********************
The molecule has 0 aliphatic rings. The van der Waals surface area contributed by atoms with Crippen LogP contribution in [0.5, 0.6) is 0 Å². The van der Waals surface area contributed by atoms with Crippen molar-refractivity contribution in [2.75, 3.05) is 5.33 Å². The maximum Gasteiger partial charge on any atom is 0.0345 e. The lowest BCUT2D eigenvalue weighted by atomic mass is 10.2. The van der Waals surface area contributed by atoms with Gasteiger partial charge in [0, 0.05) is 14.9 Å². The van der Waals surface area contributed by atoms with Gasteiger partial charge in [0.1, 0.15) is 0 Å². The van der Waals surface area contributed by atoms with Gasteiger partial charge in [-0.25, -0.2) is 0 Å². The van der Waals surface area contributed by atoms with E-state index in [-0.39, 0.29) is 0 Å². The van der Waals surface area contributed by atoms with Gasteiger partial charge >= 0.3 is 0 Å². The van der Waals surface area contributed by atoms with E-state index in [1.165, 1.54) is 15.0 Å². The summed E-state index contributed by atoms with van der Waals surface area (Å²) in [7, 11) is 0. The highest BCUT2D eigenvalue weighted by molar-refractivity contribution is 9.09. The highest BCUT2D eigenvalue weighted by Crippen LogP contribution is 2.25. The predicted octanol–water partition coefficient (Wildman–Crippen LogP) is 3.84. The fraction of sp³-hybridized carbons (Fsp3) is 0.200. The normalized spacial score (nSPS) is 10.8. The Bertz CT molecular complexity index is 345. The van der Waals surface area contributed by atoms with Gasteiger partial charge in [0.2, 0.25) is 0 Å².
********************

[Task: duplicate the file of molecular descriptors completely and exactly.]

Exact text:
The molecule has 0 aliphatic rings. The van der Waals surface area contributed by atoms with Crippen LogP contribution in [0.5, 0.6) is 0 Å². The van der Waals surface area contributed by atoms with Crippen molar-refractivity contribution in [2.75, 3.05) is 5.33 Å². The maximum Gasteiger partial charge on any atom is 0.0345 e. The lowest BCUT2D eigenvalue weighted by atomic mass is 10.2. The van der Waals surface area contributed by atoms with Gasteiger partial charge in [0, 0.05) is 14.9 Å². The van der Waals surface area contributed by atoms with Gasteiger partial charge in [0.1, 0.15) is 0 Å². The van der Waals surface area contributed by atoms with Gasteiger partial charge in [-0.25, -0.2) is 0 Å². The van der Waals surface area contributed by atoms with E-state index in [-0.39, 0.29) is 0 Å². The van der Waals surface area contributed by atoms with Gasteiger partial charge >= 0.3 is 0 Å². The van der Waals surface area contributed by atoms with E-state index in [1.165, 1.54) is 15.0 Å². The summed E-state index contributed by atoms with van der Waals surface area (Å²) in [7, 11) is 0. The highest BCUT2D eigenvalue weighted by molar-refractivity contribution is 9.09. The highest BCUT2D eigenvalue weighted by Crippen LogP contribution is 2.25. The predicted octanol–water partition coefficient (Wildman–Crippen LogP) is 3.84. The fraction of sp³-hybridized carbons (Fsp3) is 0.200. The normalized spacial score (nSPS) is 10.8. The Bertz CT molecular complexity index is 345. The van der Waals surface area contributed by atoms with Gasteiger partial charge in [0.2, 0.25) is 0 Å².